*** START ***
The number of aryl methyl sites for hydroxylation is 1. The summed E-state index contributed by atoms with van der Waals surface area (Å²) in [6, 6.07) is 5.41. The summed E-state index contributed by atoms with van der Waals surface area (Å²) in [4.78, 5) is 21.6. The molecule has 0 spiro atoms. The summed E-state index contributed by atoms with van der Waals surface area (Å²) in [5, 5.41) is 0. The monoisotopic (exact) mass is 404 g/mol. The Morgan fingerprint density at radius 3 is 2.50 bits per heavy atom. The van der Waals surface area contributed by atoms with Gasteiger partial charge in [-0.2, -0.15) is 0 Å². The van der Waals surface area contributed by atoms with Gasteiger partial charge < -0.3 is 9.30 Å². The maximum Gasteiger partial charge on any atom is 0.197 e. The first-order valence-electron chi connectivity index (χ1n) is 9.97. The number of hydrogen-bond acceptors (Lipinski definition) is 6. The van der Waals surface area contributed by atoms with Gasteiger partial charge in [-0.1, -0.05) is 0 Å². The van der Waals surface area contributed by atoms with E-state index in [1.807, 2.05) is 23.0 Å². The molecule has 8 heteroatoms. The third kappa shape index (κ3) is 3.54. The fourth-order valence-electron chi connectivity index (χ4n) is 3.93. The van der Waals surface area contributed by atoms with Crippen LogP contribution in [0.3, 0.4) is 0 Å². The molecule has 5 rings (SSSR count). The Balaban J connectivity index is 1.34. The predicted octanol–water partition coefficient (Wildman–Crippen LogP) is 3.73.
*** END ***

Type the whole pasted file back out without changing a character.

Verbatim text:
The number of aryl methyl sites for hydroxylation is 1. The summed E-state index contributed by atoms with van der Waals surface area (Å²) in [6, 6.07) is 5.41. The summed E-state index contributed by atoms with van der Waals surface area (Å²) in [4.78, 5) is 21.6. The molecule has 0 spiro atoms. The summed E-state index contributed by atoms with van der Waals surface area (Å²) in [5, 5.41) is 0. The monoisotopic (exact) mass is 404 g/mol. The Morgan fingerprint density at radius 3 is 2.50 bits per heavy atom. The van der Waals surface area contributed by atoms with Gasteiger partial charge in [-0.2, -0.15) is 0 Å². The van der Waals surface area contributed by atoms with Gasteiger partial charge < -0.3 is 9.30 Å². The maximum Gasteiger partial charge on any atom is 0.197 e. The first-order valence-electron chi connectivity index (χ1n) is 9.97. The number of hydrogen-bond acceptors (Lipinski definition) is 6. The van der Waals surface area contributed by atoms with Gasteiger partial charge in [-0.1, -0.05) is 0 Å². The van der Waals surface area contributed by atoms with E-state index in [1.807, 2.05) is 23.0 Å². The molecule has 8 heteroatoms. The third kappa shape index (κ3) is 3.54. The fourth-order valence-electron chi connectivity index (χ4n) is 3.93. The van der Waals surface area contributed by atoms with Crippen LogP contribution in [0.3, 0.4) is 0 Å². The molecule has 5 rings (SSSR count). The Balaban J connectivity index is 1.34. The predicted octanol–water partition coefficient (Wildman–Crippen LogP) is 3.73.